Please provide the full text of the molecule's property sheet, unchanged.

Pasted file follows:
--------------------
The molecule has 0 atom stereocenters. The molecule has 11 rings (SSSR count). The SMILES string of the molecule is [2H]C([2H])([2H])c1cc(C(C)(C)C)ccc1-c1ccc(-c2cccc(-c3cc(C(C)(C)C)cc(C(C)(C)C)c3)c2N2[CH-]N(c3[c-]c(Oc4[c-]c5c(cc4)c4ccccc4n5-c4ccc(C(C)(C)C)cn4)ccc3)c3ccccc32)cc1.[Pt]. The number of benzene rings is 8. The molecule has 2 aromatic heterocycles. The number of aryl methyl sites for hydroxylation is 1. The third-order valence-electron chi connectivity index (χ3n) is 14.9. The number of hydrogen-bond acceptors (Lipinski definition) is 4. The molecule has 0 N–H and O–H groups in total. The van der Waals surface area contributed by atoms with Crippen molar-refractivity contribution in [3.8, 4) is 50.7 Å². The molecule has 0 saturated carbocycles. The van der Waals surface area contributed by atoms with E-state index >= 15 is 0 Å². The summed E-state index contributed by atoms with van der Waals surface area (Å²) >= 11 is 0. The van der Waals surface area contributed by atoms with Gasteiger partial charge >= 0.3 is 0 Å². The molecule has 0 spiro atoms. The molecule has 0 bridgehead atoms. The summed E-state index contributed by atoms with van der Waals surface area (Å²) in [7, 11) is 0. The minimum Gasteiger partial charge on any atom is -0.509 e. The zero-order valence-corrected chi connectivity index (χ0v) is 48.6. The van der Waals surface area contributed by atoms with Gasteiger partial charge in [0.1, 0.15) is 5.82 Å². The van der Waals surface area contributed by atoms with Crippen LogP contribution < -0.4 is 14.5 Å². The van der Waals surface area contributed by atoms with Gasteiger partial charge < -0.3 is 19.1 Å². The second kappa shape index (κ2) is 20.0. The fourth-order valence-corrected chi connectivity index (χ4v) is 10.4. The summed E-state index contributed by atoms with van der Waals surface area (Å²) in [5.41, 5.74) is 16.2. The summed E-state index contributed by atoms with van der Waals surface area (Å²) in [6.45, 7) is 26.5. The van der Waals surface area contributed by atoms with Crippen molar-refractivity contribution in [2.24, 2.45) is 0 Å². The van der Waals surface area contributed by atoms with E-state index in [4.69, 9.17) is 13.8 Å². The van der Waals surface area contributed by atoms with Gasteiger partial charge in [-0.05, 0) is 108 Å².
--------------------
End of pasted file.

The molecule has 0 atom stereocenters. The molecule has 11 rings (SSSR count). The SMILES string of the molecule is [2H]C([2H])([2H])c1cc(C(C)(C)C)ccc1-c1ccc(-c2cccc(-c3cc(C(C)(C)C)cc(C(C)(C)C)c3)c2N2[CH-]N(c3[c-]c(Oc4[c-]c5c(cc4)c4ccccc4n5-c4ccc(C(C)(C)C)cn4)ccc3)c3ccccc32)cc1.[Pt]. The number of benzene rings is 8. The molecule has 2 aromatic heterocycles. The number of aryl methyl sites for hydroxylation is 1. The third-order valence-electron chi connectivity index (χ3n) is 14.9. The number of hydrogen-bond acceptors (Lipinski definition) is 4. The molecule has 0 N–H and O–H groups in total. The van der Waals surface area contributed by atoms with Crippen molar-refractivity contribution in [3.8, 4) is 50.7 Å². The molecule has 0 saturated carbocycles. The van der Waals surface area contributed by atoms with E-state index >= 15 is 0 Å². The summed E-state index contributed by atoms with van der Waals surface area (Å²) >= 11 is 0. The van der Waals surface area contributed by atoms with Gasteiger partial charge >= 0.3 is 0 Å². The molecule has 0 spiro atoms. The molecule has 0 bridgehead atoms. The summed E-state index contributed by atoms with van der Waals surface area (Å²) in [7, 11) is 0. The minimum Gasteiger partial charge on any atom is -0.509 e. The zero-order valence-corrected chi connectivity index (χ0v) is 48.6. The van der Waals surface area contributed by atoms with Gasteiger partial charge in [0.1, 0.15) is 5.82 Å². The van der Waals surface area contributed by atoms with Crippen LogP contribution < -0.4 is 14.5 Å². The van der Waals surface area contributed by atoms with Gasteiger partial charge < -0.3 is 19.1 Å². The second kappa shape index (κ2) is 20.0. The fourth-order valence-corrected chi connectivity index (χ4v) is 10.4. The summed E-state index contributed by atoms with van der Waals surface area (Å²) in [5.41, 5.74) is 16.2. The summed E-state index contributed by atoms with van der Waals surface area (Å²) in [6.45, 7) is 26.5. The van der Waals surface area contributed by atoms with Crippen molar-refractivity contribution in [2.24, 2.45) is 0 Å². The van der Waals surface area contributed by atoms with E-state index in [4.69, 9.17) is 13.8 Å². The van der Waals surface area contributed by atoms with Gasteiger partial charge in [-0.05, 0) is 108 Å².